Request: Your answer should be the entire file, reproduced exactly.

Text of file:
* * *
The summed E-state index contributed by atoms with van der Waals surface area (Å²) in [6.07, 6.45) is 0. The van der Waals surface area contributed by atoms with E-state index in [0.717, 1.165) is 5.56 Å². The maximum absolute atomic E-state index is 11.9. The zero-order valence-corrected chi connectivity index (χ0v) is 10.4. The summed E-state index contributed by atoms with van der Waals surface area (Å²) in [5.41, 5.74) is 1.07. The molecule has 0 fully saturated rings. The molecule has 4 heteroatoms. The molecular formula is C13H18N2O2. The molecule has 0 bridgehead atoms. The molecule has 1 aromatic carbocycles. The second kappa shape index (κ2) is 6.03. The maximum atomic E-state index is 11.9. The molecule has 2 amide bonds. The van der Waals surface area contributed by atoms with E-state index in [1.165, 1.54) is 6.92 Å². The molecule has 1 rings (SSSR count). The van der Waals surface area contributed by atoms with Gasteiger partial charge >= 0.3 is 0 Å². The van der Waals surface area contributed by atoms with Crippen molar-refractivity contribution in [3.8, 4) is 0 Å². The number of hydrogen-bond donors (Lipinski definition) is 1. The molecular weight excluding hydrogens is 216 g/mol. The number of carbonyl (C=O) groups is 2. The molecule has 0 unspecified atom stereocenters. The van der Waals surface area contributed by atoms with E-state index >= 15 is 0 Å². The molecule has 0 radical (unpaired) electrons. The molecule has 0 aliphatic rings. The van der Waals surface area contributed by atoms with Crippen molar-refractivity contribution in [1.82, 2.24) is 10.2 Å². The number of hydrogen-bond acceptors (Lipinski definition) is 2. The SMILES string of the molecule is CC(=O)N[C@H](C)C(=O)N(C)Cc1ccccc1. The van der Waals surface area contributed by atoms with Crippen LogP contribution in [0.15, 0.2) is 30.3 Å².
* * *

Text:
The summed E-state index contributed by atoms with van der Waals surface area (Å²) in [6.07, 6.45) is 0. The van der Waals surface area contributed by atoms with E-state index in [0.717, 1.165) is 5.56 Å². The maximum absolute atomic E-state index is 11.9. The zero-order valence-corrected chi connectivity index (χ0v) is 10.4. The summed E-state index contributed by atoms with van der Waals surface area (Å²) in [5.41, 5.74) is 1.07. The molecule has 0 fully saturated rings. The molecule has 4 heteroatoms. The molecular formula is C13H18N2O2. The molecule has 0 bridgehead atoms. The molecule has 1 aromatic carbocycles. The second kappa shape index (κ2) is 6.03. The maximum atomic E-state index is 11.9. The molecule has 2 amide bonds. The van der Waals surface area contributed by atoms with E-state index in [1.165, 1.54) is 6.92 Å². The molecule has 1 rings (SSSR count). The van der Waals surface area contributed by atoms with Gasteiger partial charge >= 0.3 is 0 Å². The van der Waals surface area contributed by atoms with Crippen molar-refractivity contribution in [3.8, 4) is 0 Å². The number of hydrogen-bond donors (Lipinski definition) is 1. The molecular weight excluding hydrogens is 216 g/mol. The number of carbonyl (C=O) groups is 2. The molecule has 0 unspecified atom stereocenters. The van der Waals surface area contributed by atoms with E-state index >= 15 is 0 Å². The molecule has 0 radical (unpaired) electrons. The molecule has 0 aliphatic rings. The van der Waals surface area contributed by atoms with Crippen molar-refractivity contribution in [1.82, 2.24) is 10.2 Å². The number of hydrogen-bond acceptors (Lipinski definition) is 2. The SMILES string of the molecule is CC(=O)N[C@H](C)C(=O)N(C)Cc1ccccc1. The van der Waals surface area contributed by atoms with Crippen LogP contribution in [0.15, 0.2) is 30.3 Å².